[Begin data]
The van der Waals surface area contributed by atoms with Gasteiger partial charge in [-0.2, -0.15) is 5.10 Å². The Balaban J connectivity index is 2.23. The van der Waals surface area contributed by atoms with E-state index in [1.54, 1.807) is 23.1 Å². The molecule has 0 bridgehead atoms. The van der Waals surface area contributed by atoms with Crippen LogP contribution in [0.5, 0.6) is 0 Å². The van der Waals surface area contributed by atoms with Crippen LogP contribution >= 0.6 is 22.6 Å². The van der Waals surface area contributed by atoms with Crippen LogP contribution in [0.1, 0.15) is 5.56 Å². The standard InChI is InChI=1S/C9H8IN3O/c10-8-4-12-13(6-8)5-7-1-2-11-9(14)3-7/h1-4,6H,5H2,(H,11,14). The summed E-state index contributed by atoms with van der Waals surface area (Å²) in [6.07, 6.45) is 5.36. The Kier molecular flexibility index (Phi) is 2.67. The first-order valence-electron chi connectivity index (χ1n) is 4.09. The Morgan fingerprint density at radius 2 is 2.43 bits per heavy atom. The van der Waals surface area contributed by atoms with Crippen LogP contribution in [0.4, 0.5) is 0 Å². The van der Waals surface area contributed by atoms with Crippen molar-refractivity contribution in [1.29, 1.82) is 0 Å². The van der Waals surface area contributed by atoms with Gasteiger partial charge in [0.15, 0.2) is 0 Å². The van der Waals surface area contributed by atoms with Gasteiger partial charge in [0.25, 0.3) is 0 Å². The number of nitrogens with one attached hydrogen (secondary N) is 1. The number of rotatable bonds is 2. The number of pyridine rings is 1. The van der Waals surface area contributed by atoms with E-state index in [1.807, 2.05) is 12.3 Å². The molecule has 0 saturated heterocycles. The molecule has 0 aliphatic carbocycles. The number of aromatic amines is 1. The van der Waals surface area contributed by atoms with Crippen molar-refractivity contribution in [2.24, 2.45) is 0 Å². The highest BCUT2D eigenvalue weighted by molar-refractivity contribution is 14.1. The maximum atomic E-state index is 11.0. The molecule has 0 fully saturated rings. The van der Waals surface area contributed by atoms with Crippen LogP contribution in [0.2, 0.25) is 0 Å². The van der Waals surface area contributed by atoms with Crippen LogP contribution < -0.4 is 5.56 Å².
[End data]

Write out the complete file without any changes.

The van der Waals surface area contributed by atoms with Gasteiger partial charge in [-0.2, -0.15) is 5.10 Å². The Balaban J connectivity index is 2.23. The van der Waals surface area contributed by atoms with E-state index in [1.54, 1.807) is 23.1 Å². The molecule has 0 bridgehead atoms. The van der Waals surface area contributed by atoms with Crippen LogP contribution in [0.5, 0.6) is 0 Å². The van der Waals surface area contributed by atoms with Crippen LogP contribution >= 0.6 is 22.6 Å². The van der Waals surface area contributed by atoms with Crippen LogP contribution in [0.1, 0.15) is 5.56 Å². The standard InChI is InChI=1S/C9H8IN3O/c10-8-4-12-13(6-8)5-7-1-2-11-9(14)3-7/h1-4,6H,5H2,(H,11,14). The summed E-state index contributed by atoms with van der Waals surface area (Å²) in [6.07, 6.45) is 5.36. The Kier molecular flexibility index (Phi) is 2.67. The first-order valence-electron chi connectivity index (χ1n) is 4.09. The Morgan fingerprint density at radius 2 is 2.43 bits per heavy atom. The van der Waals surface area contributed by atoms with Crippen LogP contribution in [0.4, 0.5) is 0 Å². The van der Waals surface area contributed by atoms with Crippen molar-refractivity contribution in [1.29, 1.82) is 0 Å². The van der Waals surface area contributed by atoms with Gasteiger partial charge in [0.15, 0.2) is 0 Å². The van der Waals surface area contributed by atoms with Gasteiger partial charge in [0.25, 0.3) is 0 Å². The number of nitrogens with one attached hydrogen (secondary N) is 1. The number of rotatable bonds is 2. The number of pyridine rings is 1. The van der Waals surface area contributed by atoms with E-state index in [1.807, 2.05) is 12.3 Å². The molecule has 0 saturated heterocycles. The molecule has 0 aliphatic carbocycles. The number of aromatic amines is 1. The van der Waals surface area contributed by atoms with Crippen molar-refractivity contribution in [2.24, 2.45) is 0 Å². The highest BCUT2D eigenvalue weighted by molar-refractivity contribution is 14.1. The maximum atomic E-state index is 11.0. The molecule has 0 fully saturated rings. The van der Waals surface area contributed by atoms with Crippen LogP contribution in [0.2, 0.25) is 0 Å². The van der Waals surface area contributed by atoms with Crippen LogP contribution < -0.4 is 5.56 Å².